Hood, Sir A. Willoughby, Sir H.
Hornby, J.
Ingestre, Visct. TELLERS.
Ireland, T. J. Newdegate, C. N.
Knox, Col. Beresford, Major

The name of Mr. Ricardo was added.

On the name of Mr. Glyn being proposed,

MR. BERNAL OSBORNE moved that the name of Mr. J. Reynolds, the Member for the city of Dublin, should be substituted for that of Mr. Glyn. He did so, not only because Mr. Reynolds was an Irish Member, but because the hon. Gentleman was a man possessing great practical knowledge upon the subject of banking. The hon. Member for Finsbury, when proposing the name of Mr. Muntz, had spoken of the great ability of that hon. Gentleman. He did not deny his ability; but the House had already sufficient evidence of the talent and knowledge possessed by the hon. Member for the city of Dublin. The hon. Member for Finsbury had said, that if they only looked at the hon. Member for Birmingham, they could not fail to understand him. He would say, in reply—if they only looked at the hon. Member for Dublin, they must understand him; for he was sure that the appearance of that hon. Member was quite as much in his favour as the appearance of the hon. Member for Birmingham was in his. He had no objection to Mr. Glyn personally; but, seeing that there was only one Member on the Committee who represented the interests of Ireland, and that Member connected with the extreme north, he felt it his duty to move, "that instead of the name of Mr. Glyn being inserted, it should be left out, and the name of Mr. J. Reynolds be substituted."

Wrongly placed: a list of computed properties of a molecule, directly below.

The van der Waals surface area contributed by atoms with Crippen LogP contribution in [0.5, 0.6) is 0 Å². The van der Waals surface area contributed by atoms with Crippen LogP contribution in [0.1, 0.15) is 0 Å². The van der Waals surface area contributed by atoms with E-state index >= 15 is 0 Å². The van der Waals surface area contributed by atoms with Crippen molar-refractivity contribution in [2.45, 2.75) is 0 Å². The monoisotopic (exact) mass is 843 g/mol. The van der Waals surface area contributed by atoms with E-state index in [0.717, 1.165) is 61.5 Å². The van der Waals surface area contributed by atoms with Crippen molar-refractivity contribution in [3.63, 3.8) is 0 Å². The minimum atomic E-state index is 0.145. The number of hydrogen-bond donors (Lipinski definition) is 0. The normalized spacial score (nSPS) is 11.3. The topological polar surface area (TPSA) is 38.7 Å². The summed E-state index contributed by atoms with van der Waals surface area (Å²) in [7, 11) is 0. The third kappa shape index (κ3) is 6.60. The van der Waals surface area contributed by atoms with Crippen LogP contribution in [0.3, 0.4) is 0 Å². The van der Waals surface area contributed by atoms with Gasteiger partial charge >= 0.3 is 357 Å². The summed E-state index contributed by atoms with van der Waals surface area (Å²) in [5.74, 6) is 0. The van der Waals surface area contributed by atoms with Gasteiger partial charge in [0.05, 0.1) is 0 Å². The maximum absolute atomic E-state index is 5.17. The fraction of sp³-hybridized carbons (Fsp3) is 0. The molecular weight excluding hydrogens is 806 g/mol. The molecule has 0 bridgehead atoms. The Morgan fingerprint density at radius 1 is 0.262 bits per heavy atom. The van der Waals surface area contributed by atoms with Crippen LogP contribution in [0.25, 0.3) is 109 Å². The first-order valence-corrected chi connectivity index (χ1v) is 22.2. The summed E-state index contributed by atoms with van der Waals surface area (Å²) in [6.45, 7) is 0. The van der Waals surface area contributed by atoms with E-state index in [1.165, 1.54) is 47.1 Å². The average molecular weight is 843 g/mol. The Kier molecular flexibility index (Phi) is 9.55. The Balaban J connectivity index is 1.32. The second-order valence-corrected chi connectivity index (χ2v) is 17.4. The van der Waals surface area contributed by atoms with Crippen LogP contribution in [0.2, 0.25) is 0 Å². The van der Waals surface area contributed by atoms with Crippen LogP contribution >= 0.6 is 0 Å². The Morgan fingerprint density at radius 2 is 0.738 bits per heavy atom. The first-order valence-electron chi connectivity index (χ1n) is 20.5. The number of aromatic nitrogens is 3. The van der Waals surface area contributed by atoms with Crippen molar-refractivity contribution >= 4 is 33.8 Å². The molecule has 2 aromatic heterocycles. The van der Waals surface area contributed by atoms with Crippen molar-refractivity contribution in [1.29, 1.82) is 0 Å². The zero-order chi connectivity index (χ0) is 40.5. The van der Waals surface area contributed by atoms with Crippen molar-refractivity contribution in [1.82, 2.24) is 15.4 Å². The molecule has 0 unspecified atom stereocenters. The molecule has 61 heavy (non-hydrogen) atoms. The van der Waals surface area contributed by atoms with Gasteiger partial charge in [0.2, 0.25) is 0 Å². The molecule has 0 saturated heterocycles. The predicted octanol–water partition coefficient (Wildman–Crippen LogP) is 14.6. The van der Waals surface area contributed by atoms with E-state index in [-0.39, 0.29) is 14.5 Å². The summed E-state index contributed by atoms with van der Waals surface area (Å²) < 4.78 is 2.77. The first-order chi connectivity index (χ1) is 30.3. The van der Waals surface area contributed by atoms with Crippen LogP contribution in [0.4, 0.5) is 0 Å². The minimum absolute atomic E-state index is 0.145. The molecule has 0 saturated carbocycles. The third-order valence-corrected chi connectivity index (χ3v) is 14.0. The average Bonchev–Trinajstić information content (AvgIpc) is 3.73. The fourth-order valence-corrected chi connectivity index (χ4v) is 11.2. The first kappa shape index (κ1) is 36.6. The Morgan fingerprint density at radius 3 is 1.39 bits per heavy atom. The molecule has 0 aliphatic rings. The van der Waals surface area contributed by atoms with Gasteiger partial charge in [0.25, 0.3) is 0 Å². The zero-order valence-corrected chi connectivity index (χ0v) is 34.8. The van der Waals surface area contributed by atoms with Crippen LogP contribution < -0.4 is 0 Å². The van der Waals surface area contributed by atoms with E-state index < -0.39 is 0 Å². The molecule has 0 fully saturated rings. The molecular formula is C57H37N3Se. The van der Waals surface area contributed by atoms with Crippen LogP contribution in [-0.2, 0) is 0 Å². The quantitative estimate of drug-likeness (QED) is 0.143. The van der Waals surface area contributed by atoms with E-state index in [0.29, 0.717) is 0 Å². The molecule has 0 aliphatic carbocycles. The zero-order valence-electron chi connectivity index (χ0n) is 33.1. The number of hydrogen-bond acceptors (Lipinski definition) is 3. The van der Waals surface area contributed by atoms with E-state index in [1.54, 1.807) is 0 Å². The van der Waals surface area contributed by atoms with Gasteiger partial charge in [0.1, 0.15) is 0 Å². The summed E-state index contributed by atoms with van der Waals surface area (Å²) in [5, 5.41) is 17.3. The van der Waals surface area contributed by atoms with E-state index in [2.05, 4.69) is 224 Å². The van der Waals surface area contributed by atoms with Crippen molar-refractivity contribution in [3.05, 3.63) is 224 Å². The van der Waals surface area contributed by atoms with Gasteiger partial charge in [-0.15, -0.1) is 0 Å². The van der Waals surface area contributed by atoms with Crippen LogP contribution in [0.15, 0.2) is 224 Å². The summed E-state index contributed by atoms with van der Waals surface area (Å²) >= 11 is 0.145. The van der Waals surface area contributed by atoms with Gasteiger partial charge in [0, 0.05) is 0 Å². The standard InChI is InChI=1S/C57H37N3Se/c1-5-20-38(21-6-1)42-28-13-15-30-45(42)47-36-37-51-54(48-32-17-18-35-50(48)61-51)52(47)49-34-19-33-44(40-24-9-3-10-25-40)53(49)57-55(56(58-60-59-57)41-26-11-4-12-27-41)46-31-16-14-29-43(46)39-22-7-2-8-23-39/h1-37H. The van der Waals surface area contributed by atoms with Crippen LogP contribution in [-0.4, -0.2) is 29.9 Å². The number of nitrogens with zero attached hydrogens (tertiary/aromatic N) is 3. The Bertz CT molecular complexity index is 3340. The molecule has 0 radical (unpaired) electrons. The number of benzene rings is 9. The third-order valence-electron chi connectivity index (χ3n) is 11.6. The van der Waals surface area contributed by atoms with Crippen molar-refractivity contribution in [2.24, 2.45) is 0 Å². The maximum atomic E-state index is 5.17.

felt as strongly as the hon. Member for Middlesex did that the hon. Member for the city of Dublin ought to be on the Committee; but at the same time he must say that Mr. Glyn was not a Gentleman to be set aside and omitted from this Committee. Mr. Glyn was known to be a Whig and a strong party man; his opinions did not, he believe, concur with those which he (Lord G. Bentinck) entertained on the subject of the Bank Charter Act; for he was known to have refused signing a petition got up last June by the merchants and bankers of London, praying for a relaxation of the restrictions of that Act; there were some reasons, therefore, for supposing that Mr. Glyn was not favourable to the views which he (Lord G. Bentinck) took with respect to that measure. Nevertheless Mr. Glyn had more business than any banker in London; he presumed, therefore, that he did more business than any banker in the world. He was a man of strong mind and of great ability, and was well known to everybody as the chairman of the London and North-Western Railway. In every way, there- fore, it seemed to him that there could be no fitter Member than Mr. Glyn to be on this Committee. It was certainly his wish to see Mr. Reynolds on the Committee; but he could not consent to substitute that Gentleman's name for the name of Mr. Glyn.